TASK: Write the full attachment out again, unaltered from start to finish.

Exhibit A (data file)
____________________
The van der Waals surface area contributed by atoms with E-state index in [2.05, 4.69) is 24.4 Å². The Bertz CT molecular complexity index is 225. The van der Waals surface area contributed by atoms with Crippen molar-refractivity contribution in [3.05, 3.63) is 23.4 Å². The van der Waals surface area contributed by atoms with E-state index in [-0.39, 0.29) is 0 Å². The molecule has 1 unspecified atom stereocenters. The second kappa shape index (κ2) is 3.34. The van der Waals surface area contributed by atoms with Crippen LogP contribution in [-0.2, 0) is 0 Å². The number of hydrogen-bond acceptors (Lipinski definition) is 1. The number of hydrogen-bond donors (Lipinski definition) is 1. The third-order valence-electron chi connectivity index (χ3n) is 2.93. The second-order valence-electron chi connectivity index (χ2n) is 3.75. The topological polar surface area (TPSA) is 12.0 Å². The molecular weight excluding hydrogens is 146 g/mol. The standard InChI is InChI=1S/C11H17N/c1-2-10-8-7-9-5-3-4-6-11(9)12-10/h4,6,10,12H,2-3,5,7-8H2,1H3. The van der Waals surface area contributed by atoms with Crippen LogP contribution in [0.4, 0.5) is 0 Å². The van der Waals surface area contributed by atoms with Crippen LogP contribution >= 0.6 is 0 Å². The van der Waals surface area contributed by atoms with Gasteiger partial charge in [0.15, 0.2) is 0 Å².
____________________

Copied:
The van der Waals surface area contributed by atoms with E-state index in [2.05, 4.69) is 24.4 Å². The Bertz CT molecular complexity index is 225. The van der Waals surface area contributed by atoms with Crippen molar-refractivity contribution in [3.05, 3.63) is 23.4 Å². The van der Waals surface area contributed by atoms with E-state index in [-0.39, 0.29) is 0 Å². The molecule has 1 unspecified atom stereocenters. The second kappa shape index (κ2) is 3.34. The van der Waals surface area contributed by atoms with Crippen LogP contribution in [-0.2, 0) is 0 Å². The number of hydrogen-bond acceptors (Lipinski definition) is 1. The number of hydrogen-bond donors (Lipinski definition) is 1. The third-order valence-electron chi connectivity index (χ3n) is 2.93. The second-order valence-electron chi connectivity index (χ2n) is 3.75. The topological polar surface area (TPSA) is 12.0 Å². The molecular weight excluding hydrogens is 146 g/mol. The standard InChI is InChI=1S/C11H17N/c1-2-10-8-7-9-5-3-4-6-11(9)12-10/h4,6,10,12H,2-3,5,7-8H2,1H3. The van der Waals surface area contributed by atoms with Crippen LogP contribution in [0.4, 0.5) is 0 Å². The van der Waals surface area contributed by atoms with Crippen LogP contribution >= 0.6 is 0 Å². The van der Waals surface area contributed by atoms with Gasteiger partial charge in [0.15, 0.2) is 0 Å².